with NHS modernisation?
Local authorities are not required to provide returns to
the Department identifying separately the total costs and benefits
of modernisation. The Department has commissioned extensive research
to evaluate the medium and longer-term impacts of local government
modernisation policies. Further details can be seen at http://www.local.dtlr.gov.uk/research/index.htm.
This website provides access to research reports and findings
produced by the Department on all aspects of policies relating
to the Local Government Modernisation Agenda. Specifically, it
contains a report entitled, "The feasibility of evaluating
the impacts of the local government modernisation agenda",
which describes the Department's evaluation programme. There is
no comparative study of local government and NHS modernisation
costs and benefits.
When the number of Scottish Constituencies would be reduced
and where ministerial responsibility for this rests
This is a matter for the Secretary of State for Scotland.
A reduction in the number of Scottish constituencies is provided
for in the Scotland Act 1998. Section 86 of that Act removed the
requirement guaranteeing a minimum of 71 Scottish seats and requires
the Boundary Commission for Scotland in its next report to apply
the electoral quota for England. The effect of this would be likely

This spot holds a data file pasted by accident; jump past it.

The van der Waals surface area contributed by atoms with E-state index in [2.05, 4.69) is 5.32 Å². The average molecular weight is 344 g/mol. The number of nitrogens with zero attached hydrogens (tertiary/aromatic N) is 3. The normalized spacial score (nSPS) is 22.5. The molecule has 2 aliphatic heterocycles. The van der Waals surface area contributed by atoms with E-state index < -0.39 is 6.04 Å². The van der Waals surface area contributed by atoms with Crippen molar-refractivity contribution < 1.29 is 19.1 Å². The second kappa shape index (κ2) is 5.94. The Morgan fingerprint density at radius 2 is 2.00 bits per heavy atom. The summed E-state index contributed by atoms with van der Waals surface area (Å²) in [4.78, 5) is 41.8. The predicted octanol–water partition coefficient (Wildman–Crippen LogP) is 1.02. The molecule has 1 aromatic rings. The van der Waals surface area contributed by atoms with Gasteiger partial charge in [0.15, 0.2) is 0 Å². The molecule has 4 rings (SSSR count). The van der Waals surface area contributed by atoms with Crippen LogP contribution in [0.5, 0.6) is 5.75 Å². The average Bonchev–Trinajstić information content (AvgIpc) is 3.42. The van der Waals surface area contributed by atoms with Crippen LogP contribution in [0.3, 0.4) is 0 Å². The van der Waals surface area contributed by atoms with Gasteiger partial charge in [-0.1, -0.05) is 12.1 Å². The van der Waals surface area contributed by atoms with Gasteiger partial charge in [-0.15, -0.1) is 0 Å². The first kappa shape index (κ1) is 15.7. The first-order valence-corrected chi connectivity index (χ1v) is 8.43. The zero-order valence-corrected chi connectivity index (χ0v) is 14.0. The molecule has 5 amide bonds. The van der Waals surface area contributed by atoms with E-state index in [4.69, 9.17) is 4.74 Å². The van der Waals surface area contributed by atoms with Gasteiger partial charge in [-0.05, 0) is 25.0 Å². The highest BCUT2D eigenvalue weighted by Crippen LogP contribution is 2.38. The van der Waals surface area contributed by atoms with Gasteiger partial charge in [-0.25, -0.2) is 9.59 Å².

to reduce the number of Westminster seats from the current 72
to around 56 to 60. The Boundary Commission for Scotland commenced
its fifth periodical review in June 2001 and is required to report
to the Secretary of State for Scotland between December 2002 and
The Scotland Act also provides that the constituencies for
Holyrood are identical with Westminster with the exception of
Orkney and Shetland and fixes the ratio of constituency and top-up
MSPs. That means that the Boundary review will automatically lead
to a reduction in the size of the Scottish Parliament from its
present 129 members to around 102. However, on 6 November, the
Secretary of State for Scotland announced at Scottish Questions
her intention to launch a public consultation exercise on the
size of the Scottish Parliament.
10 January 2002